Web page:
Patent and Trademark assignments

Who owns that patent? Some countries automatically assume that patents belong to the employer. However the US legal system presumes that patents originally belong to their human inventors. This is based on various “right of capture” cases involving foxes and other critters that go back to medieval/roman times.

The chain of title

A “chain of title” shows how ownership and other rights to a piece of property changed over time. The underlying concepts are based on real estate law. Over over hundreds of years, this law developed methods to protect the innocent against various real estate scams. Here we will skip over many years of colorful and sometimes bloody history and focus on modern-day IP.

The law requires an unbroken series of records handing off ownership from one owner to the next. This chain must extend from the original owners (the inventors) to the present owners. The USPTO helps manage this process through their online “Electronic Patent Assignment System” (EPAS). The USPTO also has a similar system for Trademarks, called the “Electronic Trademark Assignment System” (ETAS).

EPAS – Electronic Patent Assignment System

The EPAS system automatically records (and displays) the chain of title from the original inventors to the present owner(s). It is often useful to see “who” owns “what.”

Real estate history is full of frauds, such as selling the same property multiple times to unsuspecting purchasers. So, various legal anti-fraud measures have evolved.

In particular, the law tends to treat innocent “good faith” (bona fide) purchasers more kindly. But the purchasers must show some prudence, such as by looking up assignment records before purchasing. This system won’t work if the assignment records are not current. To keep the system up-to-date, the USPTO follows 35 USC § 261, which states:

35 USC § 261: An interest that constitutes an assignment, grant or conveyance shall be void as against any subsequent purchaser or mortgagee for a valuable consideration, without notice, unless it is recorded in the Patent and Trademark Office within three months from its date or prior to the date of such subsequent purchase or mortgage.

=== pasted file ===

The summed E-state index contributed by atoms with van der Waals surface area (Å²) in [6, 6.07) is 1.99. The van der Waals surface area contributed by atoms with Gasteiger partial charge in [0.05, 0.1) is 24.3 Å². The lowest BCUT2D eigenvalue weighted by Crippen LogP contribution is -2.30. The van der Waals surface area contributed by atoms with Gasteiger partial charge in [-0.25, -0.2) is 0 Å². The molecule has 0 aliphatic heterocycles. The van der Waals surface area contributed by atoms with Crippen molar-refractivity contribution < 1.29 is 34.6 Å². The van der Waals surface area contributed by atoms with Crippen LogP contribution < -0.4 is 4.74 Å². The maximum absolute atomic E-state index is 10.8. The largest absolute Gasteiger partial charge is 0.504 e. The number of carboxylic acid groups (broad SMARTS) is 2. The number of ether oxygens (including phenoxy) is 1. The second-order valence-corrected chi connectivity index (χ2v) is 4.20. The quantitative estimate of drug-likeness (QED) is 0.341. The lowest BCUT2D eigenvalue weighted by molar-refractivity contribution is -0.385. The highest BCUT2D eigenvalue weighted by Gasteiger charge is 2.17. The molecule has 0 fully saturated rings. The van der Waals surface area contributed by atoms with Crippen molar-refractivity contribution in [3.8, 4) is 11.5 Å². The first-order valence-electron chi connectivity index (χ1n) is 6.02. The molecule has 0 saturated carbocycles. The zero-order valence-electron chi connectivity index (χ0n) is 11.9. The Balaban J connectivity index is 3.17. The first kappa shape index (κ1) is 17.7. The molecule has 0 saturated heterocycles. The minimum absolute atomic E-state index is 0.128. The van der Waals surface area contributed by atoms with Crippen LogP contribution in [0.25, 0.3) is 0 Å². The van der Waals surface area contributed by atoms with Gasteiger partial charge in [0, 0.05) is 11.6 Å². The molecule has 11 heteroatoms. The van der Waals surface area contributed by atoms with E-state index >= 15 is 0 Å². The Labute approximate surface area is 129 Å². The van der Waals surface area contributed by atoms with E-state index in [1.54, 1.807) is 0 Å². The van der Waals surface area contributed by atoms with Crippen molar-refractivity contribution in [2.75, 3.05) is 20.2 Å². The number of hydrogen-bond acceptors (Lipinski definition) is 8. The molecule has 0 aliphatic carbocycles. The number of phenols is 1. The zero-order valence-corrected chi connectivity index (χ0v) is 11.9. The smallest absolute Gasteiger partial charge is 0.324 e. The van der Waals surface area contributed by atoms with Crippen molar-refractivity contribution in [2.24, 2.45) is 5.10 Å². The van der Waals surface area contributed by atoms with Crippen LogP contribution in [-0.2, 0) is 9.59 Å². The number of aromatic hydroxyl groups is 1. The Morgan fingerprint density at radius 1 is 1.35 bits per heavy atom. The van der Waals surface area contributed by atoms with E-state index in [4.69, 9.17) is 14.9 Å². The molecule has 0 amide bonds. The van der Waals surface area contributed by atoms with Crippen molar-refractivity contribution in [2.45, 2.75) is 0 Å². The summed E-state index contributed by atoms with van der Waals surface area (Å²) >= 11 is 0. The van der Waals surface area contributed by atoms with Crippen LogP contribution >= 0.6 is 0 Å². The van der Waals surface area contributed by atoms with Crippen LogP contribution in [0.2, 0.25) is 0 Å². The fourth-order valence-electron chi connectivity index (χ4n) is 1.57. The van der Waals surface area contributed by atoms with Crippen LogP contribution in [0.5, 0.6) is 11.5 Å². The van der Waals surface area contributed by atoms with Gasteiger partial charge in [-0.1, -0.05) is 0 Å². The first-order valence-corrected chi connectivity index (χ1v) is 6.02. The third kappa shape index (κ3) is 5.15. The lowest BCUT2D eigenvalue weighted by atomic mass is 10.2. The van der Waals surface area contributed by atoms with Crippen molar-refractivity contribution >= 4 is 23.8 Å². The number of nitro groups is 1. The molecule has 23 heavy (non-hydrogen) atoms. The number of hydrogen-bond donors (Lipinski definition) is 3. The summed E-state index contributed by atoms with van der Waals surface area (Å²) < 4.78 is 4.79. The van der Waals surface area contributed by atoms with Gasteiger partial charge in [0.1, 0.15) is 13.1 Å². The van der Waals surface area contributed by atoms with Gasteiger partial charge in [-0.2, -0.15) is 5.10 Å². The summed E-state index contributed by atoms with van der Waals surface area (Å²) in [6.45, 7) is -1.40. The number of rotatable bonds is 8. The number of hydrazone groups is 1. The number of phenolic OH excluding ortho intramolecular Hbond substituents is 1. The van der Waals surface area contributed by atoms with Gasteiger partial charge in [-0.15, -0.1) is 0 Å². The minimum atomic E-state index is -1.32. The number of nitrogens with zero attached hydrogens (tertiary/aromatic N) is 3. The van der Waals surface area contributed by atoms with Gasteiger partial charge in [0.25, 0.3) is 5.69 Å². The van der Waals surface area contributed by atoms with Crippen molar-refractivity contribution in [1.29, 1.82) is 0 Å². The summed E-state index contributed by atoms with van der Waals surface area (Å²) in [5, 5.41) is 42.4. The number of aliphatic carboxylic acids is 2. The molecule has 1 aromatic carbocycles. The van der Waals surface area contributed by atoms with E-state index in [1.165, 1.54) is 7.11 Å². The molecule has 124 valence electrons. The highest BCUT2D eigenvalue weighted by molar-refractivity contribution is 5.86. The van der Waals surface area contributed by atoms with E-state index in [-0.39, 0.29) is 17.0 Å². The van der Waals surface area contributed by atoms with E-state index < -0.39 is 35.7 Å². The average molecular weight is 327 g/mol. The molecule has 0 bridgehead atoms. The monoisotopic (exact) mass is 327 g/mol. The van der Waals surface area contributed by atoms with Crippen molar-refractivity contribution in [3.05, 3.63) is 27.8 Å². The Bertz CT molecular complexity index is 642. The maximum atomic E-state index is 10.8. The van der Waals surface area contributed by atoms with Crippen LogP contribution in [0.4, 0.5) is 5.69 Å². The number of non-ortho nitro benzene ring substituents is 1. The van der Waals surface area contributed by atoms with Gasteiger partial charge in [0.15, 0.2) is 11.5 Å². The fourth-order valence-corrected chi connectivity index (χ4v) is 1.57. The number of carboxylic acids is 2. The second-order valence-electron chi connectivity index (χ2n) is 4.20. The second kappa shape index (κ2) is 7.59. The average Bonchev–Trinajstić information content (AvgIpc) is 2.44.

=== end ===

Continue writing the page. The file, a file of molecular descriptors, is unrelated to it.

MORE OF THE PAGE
What does this legalese mean? It means you should register your patent (or trademark) assignments within three months.

Nunc Pro Trunc Assignments

In the real world, businesses are often bought and sold with long contracts. The IP list usually ends up in the appendix of these contracts. As an intangible property, everyone tends to overlook this appendix. Then, sometimes much later (often as part of due diligence for a later sale), someone notices that the IP was not correctly assigned. The results are often quite exciting. Can you say “SNAFU?”

Retroactive assignments: You can usually fix late assignments by filing the assignments retroactively. The USPTO calls these “Nunc Pro Tunc Assignments” (Latin for “now for then”). However, the drawback of such late assignments is that the “automatic” anti-fraud legal protection no longer operates. You don’t need these automatic protections if there is no fraud. However, the automatic protection occurring with on-time filing is preferable.

Illustration: Blockchain by James Fok from the Noun Project